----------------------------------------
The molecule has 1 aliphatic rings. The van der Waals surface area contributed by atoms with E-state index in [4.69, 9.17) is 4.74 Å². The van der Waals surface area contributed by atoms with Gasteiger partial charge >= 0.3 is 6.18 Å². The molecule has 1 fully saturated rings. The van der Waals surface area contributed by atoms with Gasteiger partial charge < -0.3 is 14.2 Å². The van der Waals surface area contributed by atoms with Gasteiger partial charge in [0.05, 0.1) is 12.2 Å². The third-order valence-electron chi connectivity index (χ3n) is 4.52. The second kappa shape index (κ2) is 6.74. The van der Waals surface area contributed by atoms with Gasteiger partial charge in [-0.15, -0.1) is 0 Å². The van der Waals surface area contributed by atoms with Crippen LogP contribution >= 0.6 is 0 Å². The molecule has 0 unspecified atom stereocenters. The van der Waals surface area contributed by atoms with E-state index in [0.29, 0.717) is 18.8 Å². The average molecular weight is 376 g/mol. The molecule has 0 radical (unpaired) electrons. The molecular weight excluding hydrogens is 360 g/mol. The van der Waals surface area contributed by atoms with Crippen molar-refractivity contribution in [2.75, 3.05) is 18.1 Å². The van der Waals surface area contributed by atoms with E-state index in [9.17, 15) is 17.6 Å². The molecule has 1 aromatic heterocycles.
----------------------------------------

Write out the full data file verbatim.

The molecule has 1 aliphatic rings. The van der Waals surface area contributed by atoms with E-state index in [4.69, 9.17) is 4.74 Å². The van der Waals surface area contributed by atoms with Gasteiger partial charge >= 0.3 is 6.18 Å². The molecule has 1 fully saturated rings. The van der Waals surface area contributed by atoms with Gasteiger partial charge < -0.3 is 14.2 Å². The van der Waals surface area contributed by atoms with Gasteiger partial charge in [0.05, 0.1) is 12.2 Å². The third-order valence-electron chi connectivity index (χ3n) is 4.52. The second kappa shape index (κ2) is 6.74. The van der Waals surface area contributed by atoms with Gasteiger partial charge in [-0.15, -0.1) is 0 Å². The van der Waals surface area contributed by atoms with Crippen LogP contribution >= 0.6 is 0 Å². The molecule has 0 unspecified atom stereocenters. The van der Waals surface area contributed by atoms with E-state index in [0.29, 0.717) is 18.8 Å². The average molecular weight is 376 g/mol. The molecule has 0 radical (unpaired) electrons. The molecular weight excluding hydrogens is 360 g/mol. The van der Waals surface area contributed by atoms with Crippen molar-refractivity contribution in [2.75, 3.05) is 18.1 Å². The van der Waals surface area contributed by atoms with E-state index in [9.17, 15) is 17.6 Å². The molecule has 1 aromatic heterocycles.